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Juicing for Diabetes: What Kind is Good for Diabetics?

Juicing For Diabetes: What Kind Is Good For Diabetics?

People with type 2 diabetes and those who are at risk, or prediabetics, are required to monitor their blood glucose daily, exercise, manage stress, and make other lifestyle adjustments.

They have to eat sensibly, limit carbs and sugar intake, and read food labels to ensure they’re buying products that are diabetic friendly.

They also have to be careful to avoid consuming fruits high in sugars such as fructose and glucose.

Fruits and vegetables can be eaten raw and whole.  They can be sliced, diced, or shredded and cooked.  Others prefer to extract and drink the juice with or without the fibrous remains, also called the pulp.

Some nutritionists and dieticians believe juicing is a better way to consume fruits and vegetables.

This post explains what you need to know about juicing for diabetics.  It explores what is juicing, types of juices good for diabetics, the advantages and disadvantages of juicing, and how you can get the best out of juicing without spiking your blood sugar.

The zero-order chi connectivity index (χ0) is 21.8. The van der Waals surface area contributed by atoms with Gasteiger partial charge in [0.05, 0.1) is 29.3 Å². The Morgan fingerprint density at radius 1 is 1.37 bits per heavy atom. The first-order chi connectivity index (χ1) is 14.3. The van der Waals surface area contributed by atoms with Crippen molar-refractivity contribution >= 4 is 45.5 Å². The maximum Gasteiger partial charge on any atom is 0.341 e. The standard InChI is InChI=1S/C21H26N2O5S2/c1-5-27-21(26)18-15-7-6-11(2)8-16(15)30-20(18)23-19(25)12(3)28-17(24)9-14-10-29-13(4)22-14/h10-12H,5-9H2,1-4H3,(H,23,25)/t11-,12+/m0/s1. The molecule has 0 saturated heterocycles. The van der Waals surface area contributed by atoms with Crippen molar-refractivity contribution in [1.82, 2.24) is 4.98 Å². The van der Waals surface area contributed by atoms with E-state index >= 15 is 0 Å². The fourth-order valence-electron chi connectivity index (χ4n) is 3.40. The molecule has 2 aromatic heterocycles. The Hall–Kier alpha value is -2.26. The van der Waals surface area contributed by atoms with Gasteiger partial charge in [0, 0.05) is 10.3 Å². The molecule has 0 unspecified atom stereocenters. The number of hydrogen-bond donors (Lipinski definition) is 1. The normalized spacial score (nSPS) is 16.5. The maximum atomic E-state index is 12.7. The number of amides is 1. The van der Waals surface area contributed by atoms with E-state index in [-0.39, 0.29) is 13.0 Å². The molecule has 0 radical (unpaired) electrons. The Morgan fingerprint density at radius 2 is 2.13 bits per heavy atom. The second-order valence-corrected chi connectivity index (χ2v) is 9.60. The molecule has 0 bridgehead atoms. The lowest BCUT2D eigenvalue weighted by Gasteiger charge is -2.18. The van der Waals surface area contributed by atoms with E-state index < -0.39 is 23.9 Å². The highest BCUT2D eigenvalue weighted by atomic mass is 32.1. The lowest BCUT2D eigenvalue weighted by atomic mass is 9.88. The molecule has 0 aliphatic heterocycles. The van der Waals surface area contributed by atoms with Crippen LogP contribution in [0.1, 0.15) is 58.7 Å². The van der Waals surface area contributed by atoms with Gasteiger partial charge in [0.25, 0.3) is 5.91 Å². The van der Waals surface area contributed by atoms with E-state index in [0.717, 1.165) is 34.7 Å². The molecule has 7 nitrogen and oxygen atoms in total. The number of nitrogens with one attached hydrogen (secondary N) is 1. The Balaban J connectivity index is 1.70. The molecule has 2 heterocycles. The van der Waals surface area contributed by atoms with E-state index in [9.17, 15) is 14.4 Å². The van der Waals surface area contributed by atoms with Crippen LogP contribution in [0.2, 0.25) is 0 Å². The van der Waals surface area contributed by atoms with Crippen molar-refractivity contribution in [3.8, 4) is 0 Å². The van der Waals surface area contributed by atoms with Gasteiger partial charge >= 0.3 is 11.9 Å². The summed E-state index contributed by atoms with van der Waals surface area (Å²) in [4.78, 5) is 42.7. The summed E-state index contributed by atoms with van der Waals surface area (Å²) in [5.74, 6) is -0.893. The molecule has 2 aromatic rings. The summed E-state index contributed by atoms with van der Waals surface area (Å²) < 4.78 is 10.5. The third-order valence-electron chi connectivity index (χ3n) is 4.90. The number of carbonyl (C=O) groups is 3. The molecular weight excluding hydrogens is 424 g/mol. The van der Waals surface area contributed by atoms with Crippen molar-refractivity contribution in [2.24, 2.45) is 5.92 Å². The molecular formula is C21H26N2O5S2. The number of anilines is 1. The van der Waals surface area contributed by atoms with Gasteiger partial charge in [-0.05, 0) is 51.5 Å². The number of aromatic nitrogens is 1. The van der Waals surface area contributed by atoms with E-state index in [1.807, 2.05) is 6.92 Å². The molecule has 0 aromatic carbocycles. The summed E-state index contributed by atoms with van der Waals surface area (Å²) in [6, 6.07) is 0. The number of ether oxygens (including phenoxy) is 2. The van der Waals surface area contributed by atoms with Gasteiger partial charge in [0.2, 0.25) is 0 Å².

What is Juicing?

Fruits and vegetables contain micronutrients such as vitamins and minerals.

Some are also rich in antioxidants and healthy chemical compounds (phytonutrients).  However, many people do not eat enough fruits and vegetables daily to get the Reference Daily Intake (RDI).

It could be because you don’t like eating these foods.  So juicing is an alternative way to extract and drink the liquid rich in essential nutrients.